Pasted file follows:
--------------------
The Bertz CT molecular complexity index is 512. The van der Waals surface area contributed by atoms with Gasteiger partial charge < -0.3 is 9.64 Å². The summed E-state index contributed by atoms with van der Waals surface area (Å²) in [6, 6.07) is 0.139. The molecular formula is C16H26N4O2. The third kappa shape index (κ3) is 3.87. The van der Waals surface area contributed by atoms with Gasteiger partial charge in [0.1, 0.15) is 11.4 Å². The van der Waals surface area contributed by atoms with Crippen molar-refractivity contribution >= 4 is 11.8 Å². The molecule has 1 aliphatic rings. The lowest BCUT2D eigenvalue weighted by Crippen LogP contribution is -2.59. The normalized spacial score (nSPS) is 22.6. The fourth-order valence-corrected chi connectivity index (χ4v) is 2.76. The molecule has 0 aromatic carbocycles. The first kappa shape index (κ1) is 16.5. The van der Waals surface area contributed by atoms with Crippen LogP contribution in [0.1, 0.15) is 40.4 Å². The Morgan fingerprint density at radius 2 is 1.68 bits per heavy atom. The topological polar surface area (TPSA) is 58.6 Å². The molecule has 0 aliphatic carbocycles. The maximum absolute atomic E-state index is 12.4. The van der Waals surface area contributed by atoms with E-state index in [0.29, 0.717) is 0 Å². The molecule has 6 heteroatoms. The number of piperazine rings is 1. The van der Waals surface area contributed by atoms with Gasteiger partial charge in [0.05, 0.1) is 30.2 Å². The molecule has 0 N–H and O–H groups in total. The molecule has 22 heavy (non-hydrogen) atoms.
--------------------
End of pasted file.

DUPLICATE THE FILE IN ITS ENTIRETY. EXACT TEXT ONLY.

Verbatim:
The Bertz CT molecular complexity index is 512. The van der Waals surface area contributed by atoms with Gasteiger partial charge < -0.3 is 9.64 Å². The summed E-state index contributed by atoms with van der Waals surface area (Å²) in [6, 6.07) is 0.139. The molecular formula is C16H26N4O2. The third kappa shape index (κ3) is 3.87. The van der Waals surface area contributed by atoms with Gasteiger partial charge in [0.1, 0.15) is 11.4 Å². The van der Waals surface area contributed by atoms with Crippen molar-refractivity contribution >= 4 is 11.8 Å². The molecule has 1 aliphatic rings. The lowest BCUT2D eigenvalue weighted by Crippen LogP contribution is -2.59. The normalized spacial score (nSPS) is 22.6. The fourth-order valence-corrected chi connectivity index (χ4v) is 2.76. The molecule has 0 aromatic carbocycles. The first kappa shape index (κ1) is 16.5. The van der Waals surface area contributed by atoms with Crippen LogP contribution in [0.1, 0.15) is 40.4 Å². The Morgan fingerprint density at radius 2 is 1.68 bits per heavy atom. The topological polar surface area (TPSA) is 58.6 Å². The molecule has 0 aliphatic carbocycles. The maximum absolute atomic E-state index is 12.4. The van der Waals surface area contributed by atoms with E-state index in [0.29, 0.717) is 0 Å². The molecule has 6 heteroatoms. The number of piperazine rings is 1. The van der Waals surface area contributed by atoms with Gasteiger partial charge in [0.05, 0.1) is 30.2 Å². The molecule has 0 N–H and O–H groups in total. The molecule has 22 heavy (non-hydrogen) atoms.